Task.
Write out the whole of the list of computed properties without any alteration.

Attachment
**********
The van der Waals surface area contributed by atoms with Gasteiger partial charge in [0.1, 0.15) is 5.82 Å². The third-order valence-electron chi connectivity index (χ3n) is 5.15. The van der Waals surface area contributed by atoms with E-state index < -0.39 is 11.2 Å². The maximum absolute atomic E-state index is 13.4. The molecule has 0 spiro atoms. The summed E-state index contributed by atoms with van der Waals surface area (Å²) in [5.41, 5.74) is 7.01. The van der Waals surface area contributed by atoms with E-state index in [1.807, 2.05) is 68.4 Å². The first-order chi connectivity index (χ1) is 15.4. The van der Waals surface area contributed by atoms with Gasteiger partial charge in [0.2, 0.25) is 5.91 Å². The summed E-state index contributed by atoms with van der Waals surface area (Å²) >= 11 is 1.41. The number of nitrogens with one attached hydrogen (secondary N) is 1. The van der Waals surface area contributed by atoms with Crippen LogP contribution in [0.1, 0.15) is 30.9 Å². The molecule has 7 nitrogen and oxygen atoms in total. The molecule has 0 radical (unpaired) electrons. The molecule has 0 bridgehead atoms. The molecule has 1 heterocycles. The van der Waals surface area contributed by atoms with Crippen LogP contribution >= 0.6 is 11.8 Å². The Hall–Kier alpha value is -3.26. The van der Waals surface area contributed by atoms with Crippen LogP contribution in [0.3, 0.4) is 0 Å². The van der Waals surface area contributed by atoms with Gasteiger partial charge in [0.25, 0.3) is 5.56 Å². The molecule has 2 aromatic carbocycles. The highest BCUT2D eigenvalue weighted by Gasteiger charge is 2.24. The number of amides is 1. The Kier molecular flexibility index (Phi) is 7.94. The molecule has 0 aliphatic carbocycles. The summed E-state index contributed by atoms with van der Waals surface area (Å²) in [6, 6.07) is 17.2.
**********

The van der Waals surface area contributed by atoms with Gasteiger partial charge in [0.1, 0.15) is 5.82 Å². The third-order valence-electron chi connectivity index (χ3n) is 5.15. The van der Waals surface area contributed by atoms with E-state index < -0.39 is 11.2 Å². The maximum absolute atomic E-state index is 13.4. The molecule has 0 spiro atoms. The summed E-state index contributed by atoms with van der Waals surface area (Å²) in [5.41, 5.74) is 7.01. The van der Waals surface area contributed by atoms with E-state index in [1.807, 2.05) is 68.4 Å². The first-order chi connectivity index (χ1) is 15.4. The van der Waals surface area contributed by atoms with Gasteiger partial charge in [0.2, 0.25) is 5.91 Å². The summed E-state index contributed by atoms with van der Waals surface area (Å²) >= 11 is 1.41. The number of nitrogens with one attached hydrogen (secondary N) is 1. The van der Waals surface area contributed by atoms with Crippen LogP contribution in [0.1, 0.15) is 30.9 Å². The molecule has 7 nitrogen and oxygen atoms in total. The molecule has 0 radical (unpaired) electrons. The molecule has 0 bridgehead atoms. The molecule has 1 heterocycles. The van der Waals surface area contributed by atoms with Crippen LogP contribution >= 0.6 is 11.8 Å². The Hall–Kier alpha value is -3.26. The van der Waals surface area contributed by atoms with Crippen LogP contribution in [0.3, 0.4) is 0 Å². The van der Waals surface area contributed by atoms with Gasteiger partial charge in [0.25, 0.3) is 5.56 Å². The molecule has 2 aromatic carbocycles. The highest BCUT2D eigenvalue weighted by Gasteiger charge is 2.24. The number of amides is 1. The Kier molecular flexibility index (Phi) is 7.94. The molecule has 0 aliphatic carbocycles. The summed E-state index contributed by atoms with van der Waals surface area (Å²) in [6, 6.07) is 17.2.